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The Power of Bull**** – Nabil Fékir’s move to Real Betis explained

Nabil Fékir’s beaming smile in Real Betis transfer announcement video last night was no act – rather, the 26-year-old’s overwhelming feeling is that of relief.

The French World Cup winner yesterday evening joined a side that placed 10th in La Liga for €19.75m plus a maximum of €10m in bonuses, as well as a 20% sell-on percentage fee clause. A stunning drop in value from the €70m including bonuses that Lyon were seeking to earn out of Liverpool last summer before the French international’s move to Merseyside collapsed. Additionally, a remarkable re-calibration of personal ambition on the outset from the player, who had Europe’s best at his feet just 12 months ago.

RMC Sport’s lead football reporter Mohamed Bouhafsi’s comments last month in an interview with Football News on Fékir and why LFC pulled the transfer are worth thinking about again as we reflect on this deal:

“I don’t know exactly why. The details, there are lots of different theories. Some people speak about the knee, about other things. I know that he underwent a medical with Liverpool, that all the videos had been prepared etc. I think it is possible that at the end of the day, Liverpool came back to Lyon to try to renegotiate terms and also with Fékir. But I think also it is possible, maybe, that not the entirety of Liverpool’s staff were convinced about bringing him in. Liverpool is a very organised club with a recruitment cell, technical staff, Director of Football and it is a club where there are lots of discussions. The process of signing players requires every member of the transfer committee to get behind the signing before Jürgen Klopp has the last word. Maybe that was not the case at the end with Fékir, especially at the price that was in the process of being agreed, which was well beyond €50m.”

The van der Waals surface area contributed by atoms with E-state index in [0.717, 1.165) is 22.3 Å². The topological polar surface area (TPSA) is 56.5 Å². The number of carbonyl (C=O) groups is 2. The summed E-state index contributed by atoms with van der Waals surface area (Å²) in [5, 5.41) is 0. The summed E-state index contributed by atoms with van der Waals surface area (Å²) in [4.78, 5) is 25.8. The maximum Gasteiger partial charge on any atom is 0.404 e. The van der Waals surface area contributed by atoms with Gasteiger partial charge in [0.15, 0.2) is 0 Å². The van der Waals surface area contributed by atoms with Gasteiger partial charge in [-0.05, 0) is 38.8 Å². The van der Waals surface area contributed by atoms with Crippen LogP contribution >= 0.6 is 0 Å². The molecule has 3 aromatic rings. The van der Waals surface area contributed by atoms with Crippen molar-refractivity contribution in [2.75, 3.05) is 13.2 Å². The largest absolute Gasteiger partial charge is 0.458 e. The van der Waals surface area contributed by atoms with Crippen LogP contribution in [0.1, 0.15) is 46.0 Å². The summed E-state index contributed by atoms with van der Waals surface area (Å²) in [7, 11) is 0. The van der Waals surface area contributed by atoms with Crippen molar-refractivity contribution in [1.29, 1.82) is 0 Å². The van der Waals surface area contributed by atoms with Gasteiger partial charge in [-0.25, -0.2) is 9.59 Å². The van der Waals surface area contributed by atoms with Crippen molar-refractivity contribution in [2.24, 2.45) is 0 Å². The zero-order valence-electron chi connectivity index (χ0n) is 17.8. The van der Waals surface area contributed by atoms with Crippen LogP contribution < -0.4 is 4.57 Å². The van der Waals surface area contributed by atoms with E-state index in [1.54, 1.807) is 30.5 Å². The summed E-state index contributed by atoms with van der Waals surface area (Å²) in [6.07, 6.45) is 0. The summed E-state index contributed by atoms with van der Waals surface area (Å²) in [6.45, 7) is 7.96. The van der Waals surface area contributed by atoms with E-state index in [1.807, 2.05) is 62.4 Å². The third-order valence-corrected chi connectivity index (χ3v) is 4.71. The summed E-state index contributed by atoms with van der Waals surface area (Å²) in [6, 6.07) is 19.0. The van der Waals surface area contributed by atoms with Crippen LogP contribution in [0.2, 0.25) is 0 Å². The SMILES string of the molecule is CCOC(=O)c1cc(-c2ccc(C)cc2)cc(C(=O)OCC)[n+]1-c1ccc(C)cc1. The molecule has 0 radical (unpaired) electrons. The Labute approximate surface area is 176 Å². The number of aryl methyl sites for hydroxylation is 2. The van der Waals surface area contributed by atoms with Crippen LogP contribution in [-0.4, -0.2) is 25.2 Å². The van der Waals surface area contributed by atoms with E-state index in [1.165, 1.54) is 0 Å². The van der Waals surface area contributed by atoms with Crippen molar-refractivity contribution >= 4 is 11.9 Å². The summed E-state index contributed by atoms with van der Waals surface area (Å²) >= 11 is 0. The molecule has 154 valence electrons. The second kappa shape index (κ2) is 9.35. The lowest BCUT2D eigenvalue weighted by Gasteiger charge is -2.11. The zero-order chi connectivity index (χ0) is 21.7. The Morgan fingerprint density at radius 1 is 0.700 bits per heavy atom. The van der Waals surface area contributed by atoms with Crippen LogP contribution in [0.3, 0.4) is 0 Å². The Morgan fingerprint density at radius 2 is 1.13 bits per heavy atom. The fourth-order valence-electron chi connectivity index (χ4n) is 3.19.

Since theories relating to the quality of Fékir’s knee were leaked to the English press to explain Liverpool’s decision to pull out of a deal for the Frenchman, highly likely to have been done so by the Merseyside club themselves, the now former Lyon captain has felt the full force of the power of bull**** in media.

In December, Lyon President Aulas cast serious doubt on this speculation:

“At the final moment, the three parties did not find an agreement, but not just Liverpool and Lyon, who had had an agreement. There was a change of heart from ​Liverpool’s point of view, as we were in a tight situation in that Nabil was about to go to the World Cup, we decided to finish (talks). Nabil at the time was ok with all of that. I think it was one of the arguments that was used on the Liverpool side, but personally I do not think it was the real reason.”

The reality, of course, is that no club does an official channel interview with a player who has not passed a medical, nor do they assign him a shirt and put him in it for promo videos.

Two doctors currently holding notable positions in the French football landscape have both affirmed to Football News that Fékir’s medical history is typical of an individual who suffers an ACL tear and that the Frenchman is not obviously in any worse medical shape than any other player to have suffered such an injury and then undergone the subsequent operation.